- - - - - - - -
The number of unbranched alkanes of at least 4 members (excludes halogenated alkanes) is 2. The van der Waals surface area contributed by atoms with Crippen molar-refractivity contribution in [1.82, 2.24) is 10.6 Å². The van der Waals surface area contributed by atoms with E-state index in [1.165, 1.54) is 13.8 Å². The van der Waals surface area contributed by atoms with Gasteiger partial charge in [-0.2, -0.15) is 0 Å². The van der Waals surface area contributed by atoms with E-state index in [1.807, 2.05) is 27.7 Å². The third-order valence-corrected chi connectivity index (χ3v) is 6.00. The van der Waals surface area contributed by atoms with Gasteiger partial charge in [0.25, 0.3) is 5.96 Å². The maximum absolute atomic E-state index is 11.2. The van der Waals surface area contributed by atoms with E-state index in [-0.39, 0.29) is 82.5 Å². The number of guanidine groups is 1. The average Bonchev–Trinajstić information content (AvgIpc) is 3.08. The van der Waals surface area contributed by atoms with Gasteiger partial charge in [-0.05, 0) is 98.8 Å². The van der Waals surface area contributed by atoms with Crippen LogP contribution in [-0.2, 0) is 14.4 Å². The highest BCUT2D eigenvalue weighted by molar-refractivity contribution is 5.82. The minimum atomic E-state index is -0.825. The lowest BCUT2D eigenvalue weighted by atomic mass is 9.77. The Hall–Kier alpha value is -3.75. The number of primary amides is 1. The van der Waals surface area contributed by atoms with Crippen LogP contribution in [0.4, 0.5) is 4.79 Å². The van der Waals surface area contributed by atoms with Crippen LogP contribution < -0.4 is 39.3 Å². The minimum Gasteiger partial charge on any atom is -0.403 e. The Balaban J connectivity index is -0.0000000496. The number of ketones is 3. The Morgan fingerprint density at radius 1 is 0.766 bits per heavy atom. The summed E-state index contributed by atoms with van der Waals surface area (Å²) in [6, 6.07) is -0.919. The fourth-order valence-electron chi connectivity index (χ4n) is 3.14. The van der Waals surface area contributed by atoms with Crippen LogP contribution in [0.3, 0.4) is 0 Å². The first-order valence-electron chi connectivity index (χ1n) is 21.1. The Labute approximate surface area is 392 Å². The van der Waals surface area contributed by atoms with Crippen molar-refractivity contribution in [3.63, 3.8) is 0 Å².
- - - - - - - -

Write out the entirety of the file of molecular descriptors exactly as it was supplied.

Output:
The number of unbranched alkanes of at least 4 members (excludes halogenated alkanes) is 2. The van der Waals surface area contributed by atoms with Crippen molar-refractivity contribution in [1.82, 2.24) is 10.6 Å². The van der Waals surface area contributed by atoms with E-state index in [1.165, 1.54) is 13.8 Å². The van der Waals surface area contributed by atoms with Gasteiger partial charge in [-0.2, -0.15) is 0 Å². The van der Waals surface area contributed by atoms with E-state index in [1.807, 2.05) is 27.7 Å². The third-order valence-corrected chi connectivity index (χ3v) is 6.00. The van der Waals surface area contributed by atoms with Gasteiger partial charge in [0.25, 0.3) is 5.96 Å². The maximum absolute atomic E-state index is 11.2. The van der Waals surface area contributed by atoms with E-state index in [-0.39, 0.29) is 82.5 Å². The number of guanidine groups is 1. The average Bonchev–Trinajstić information content (AvgIpc) is 3.08. The van der Waals surface area contributed by atoms with Gasteiger partial charge in [-0.05, 0) is 98.8 Å². The van der Waals surface area contributed by atoms with Crippen LogP contribution in [-0.2, 0) is 14.4 Å². The highest BCUT2D eigenvalue weighted by molar-refractivity contribution is 5.82. The minimum atomic E-state index is -0.825. The lowest BCUT2D eigenvalue weighted by atomic mass is 9.77. The Hall–Kier alpha value is -3.75. The number of primary amides is 1. The van der Waals surface area contributed by atoms with Crippen LogP contribution in [0.4, 0.5) is 4.79 Å². The van der Waals surface area contributed by atoms with Crippen LogP contribution < -0.4 is 39.3 Å². The minimum Gasteiger partial charge on any atom is -0.403 e. The Balaban J connectivity index is -0.0000000496. The number of ketones is 3. The Morgan fingerprint density at radius 1 is 0.766 bits per heavy atom. The summed E-state index contributed by atoms with van der Waals surface area (Å²) in [6, 6.07) is -0.919. The fourth-order valence-electron chi connectivity index (χ4n) is 3.14. The van der Waals surface area contributed by atoms with Crippen LogP contribution in [0.3, 0.4) is 0 Å². The first-order valence-electron chi connectivity index (χ1n) is 21.1. The Labute approximate surface area is 392 Å². The van der Waals surface area contributed by atoms with Crippen molar-refractivity contribution in [3.63, 3.8) is 0 Å².